WD My Passport SSD (2020) Review
WD’s latest round of redesigns has spread throughout its portable storage lineup, replacing the bold, bright, sharp design-led identity with rounded edges, muted colours, and simpler plastic bodies. Whimsy has given way to practicality, which you might or might not be in favour of. The latest reimagined storage device is the WD My Passport SSD (2020), but in this case, the changes aren’t solely cosmetic. You get a huge bump in hardware specifications and speeds, keeping WD’s portable SSD lineup current and competitive. Here’s a review of the brand new WD My Passport SSD (2020).
WD My Passport SSD (2020) design and features
The older two-tone metal-and-plastic design might have been slightly impractical with its sharp corners and overall bulk, but it looked and felt very modern and premium. Now, you get a much more organic body, shaped somewhat like a thin bar of soap. It’s much flatter than before, with rounded sides and corners that make for an easy grip. This device will be comfortable in your hand as well as your pocket. It weighs only 45.7g.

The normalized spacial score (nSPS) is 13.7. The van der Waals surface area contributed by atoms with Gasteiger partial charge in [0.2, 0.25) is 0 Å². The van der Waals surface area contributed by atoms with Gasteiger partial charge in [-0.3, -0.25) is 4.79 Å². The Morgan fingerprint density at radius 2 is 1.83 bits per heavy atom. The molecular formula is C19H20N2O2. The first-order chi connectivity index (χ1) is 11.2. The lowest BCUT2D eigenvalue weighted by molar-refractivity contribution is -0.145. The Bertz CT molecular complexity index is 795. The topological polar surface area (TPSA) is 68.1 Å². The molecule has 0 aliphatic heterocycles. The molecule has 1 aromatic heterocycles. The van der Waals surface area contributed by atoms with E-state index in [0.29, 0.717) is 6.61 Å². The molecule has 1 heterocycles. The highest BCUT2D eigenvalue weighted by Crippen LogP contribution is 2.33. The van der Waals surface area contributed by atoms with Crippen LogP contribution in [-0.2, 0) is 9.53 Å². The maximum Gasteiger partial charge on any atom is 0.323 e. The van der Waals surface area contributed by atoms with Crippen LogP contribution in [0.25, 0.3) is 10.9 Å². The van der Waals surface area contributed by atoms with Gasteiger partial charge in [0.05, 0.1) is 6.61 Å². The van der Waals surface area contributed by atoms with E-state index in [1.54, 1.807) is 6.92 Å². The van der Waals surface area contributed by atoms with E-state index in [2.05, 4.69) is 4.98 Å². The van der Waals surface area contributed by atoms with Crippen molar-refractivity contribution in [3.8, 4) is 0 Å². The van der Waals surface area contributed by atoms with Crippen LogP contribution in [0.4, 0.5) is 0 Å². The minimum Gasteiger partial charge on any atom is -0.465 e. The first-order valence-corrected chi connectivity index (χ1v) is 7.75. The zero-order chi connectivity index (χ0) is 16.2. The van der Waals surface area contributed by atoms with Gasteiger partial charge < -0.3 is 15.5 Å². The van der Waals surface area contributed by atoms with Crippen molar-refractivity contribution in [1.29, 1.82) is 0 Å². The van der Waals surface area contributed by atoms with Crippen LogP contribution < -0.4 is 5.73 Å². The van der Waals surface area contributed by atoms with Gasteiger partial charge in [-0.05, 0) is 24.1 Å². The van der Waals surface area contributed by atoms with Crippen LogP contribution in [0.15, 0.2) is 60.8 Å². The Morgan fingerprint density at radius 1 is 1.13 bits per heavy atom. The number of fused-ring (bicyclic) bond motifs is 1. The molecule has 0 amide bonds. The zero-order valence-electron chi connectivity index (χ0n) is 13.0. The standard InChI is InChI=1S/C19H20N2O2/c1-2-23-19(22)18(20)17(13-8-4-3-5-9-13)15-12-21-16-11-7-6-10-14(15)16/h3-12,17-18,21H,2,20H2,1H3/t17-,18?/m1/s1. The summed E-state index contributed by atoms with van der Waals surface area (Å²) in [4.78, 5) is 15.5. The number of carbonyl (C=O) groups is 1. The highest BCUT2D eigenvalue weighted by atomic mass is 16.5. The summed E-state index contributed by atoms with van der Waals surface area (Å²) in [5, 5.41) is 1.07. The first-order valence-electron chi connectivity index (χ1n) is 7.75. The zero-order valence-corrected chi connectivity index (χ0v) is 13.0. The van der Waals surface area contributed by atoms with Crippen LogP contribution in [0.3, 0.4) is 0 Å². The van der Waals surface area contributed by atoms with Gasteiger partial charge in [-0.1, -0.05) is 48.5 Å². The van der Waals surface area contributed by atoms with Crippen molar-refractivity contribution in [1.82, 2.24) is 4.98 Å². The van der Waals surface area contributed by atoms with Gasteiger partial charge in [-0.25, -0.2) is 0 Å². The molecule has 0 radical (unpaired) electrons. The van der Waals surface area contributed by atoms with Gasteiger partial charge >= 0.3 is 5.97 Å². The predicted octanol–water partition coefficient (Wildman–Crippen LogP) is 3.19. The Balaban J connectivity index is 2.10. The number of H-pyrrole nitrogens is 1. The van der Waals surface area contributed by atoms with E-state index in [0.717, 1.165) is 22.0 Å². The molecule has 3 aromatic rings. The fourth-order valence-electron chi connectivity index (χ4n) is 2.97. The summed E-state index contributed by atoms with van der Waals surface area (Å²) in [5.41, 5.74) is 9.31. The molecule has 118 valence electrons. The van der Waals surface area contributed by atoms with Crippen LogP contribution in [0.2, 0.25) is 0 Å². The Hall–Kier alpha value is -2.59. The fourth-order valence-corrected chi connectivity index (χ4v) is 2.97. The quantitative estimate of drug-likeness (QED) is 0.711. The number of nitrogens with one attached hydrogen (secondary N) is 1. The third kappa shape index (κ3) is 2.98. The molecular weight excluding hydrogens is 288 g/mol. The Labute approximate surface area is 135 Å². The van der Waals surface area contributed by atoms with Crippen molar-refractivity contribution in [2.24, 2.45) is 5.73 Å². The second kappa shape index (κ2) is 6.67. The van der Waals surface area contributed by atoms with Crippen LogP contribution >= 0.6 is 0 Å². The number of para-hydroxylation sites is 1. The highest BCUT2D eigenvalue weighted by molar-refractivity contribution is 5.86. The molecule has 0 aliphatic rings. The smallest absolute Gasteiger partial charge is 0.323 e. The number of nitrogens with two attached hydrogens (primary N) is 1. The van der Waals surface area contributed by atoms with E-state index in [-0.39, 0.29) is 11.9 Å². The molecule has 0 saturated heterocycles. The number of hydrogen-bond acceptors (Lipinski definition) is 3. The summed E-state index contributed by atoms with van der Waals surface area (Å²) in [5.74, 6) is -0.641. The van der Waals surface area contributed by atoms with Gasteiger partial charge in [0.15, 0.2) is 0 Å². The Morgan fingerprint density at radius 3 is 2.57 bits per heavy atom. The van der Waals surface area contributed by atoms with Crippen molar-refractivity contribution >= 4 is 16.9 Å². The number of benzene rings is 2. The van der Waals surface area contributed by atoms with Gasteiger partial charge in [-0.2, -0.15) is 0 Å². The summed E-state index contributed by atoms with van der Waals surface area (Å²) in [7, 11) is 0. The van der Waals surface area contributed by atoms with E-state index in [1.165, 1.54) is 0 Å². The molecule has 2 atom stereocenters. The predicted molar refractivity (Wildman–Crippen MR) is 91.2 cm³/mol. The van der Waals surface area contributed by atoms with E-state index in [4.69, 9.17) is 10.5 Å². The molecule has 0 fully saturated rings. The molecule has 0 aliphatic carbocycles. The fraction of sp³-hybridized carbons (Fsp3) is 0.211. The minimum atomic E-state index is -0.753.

The body is made of metal and there’s a swirly ridged pattern on the front as well as the rear. The USB Type-C port is off-centre on the bottom and there’s no activity LED. The raised WD logo feels rough and looks rather garish, but otherwise this is a simple, sober design that will fit in anywhere. You have a choice between Space Grey, Midnight Blue, and Gold. A red version appears to be available in other countries, but isn’t listed here.
Unlike some other portable SSDs (including models from Western Digital’s other brands, SanDisk and G-Technology), there’s no waterproofing or other form of protection from the elements. WD does mention shock and vibration resistance, which are inherent to SSDs, plus drop resistance for falls from up to 1.98m in height.
Perhaps unsurprisingly, the My Passport SSD (2020) is very similar in shape and size to the SanDisk Extreme V2 portable SSD, but doesn’t have an integrated handle, ruggedised coating, or IP rating.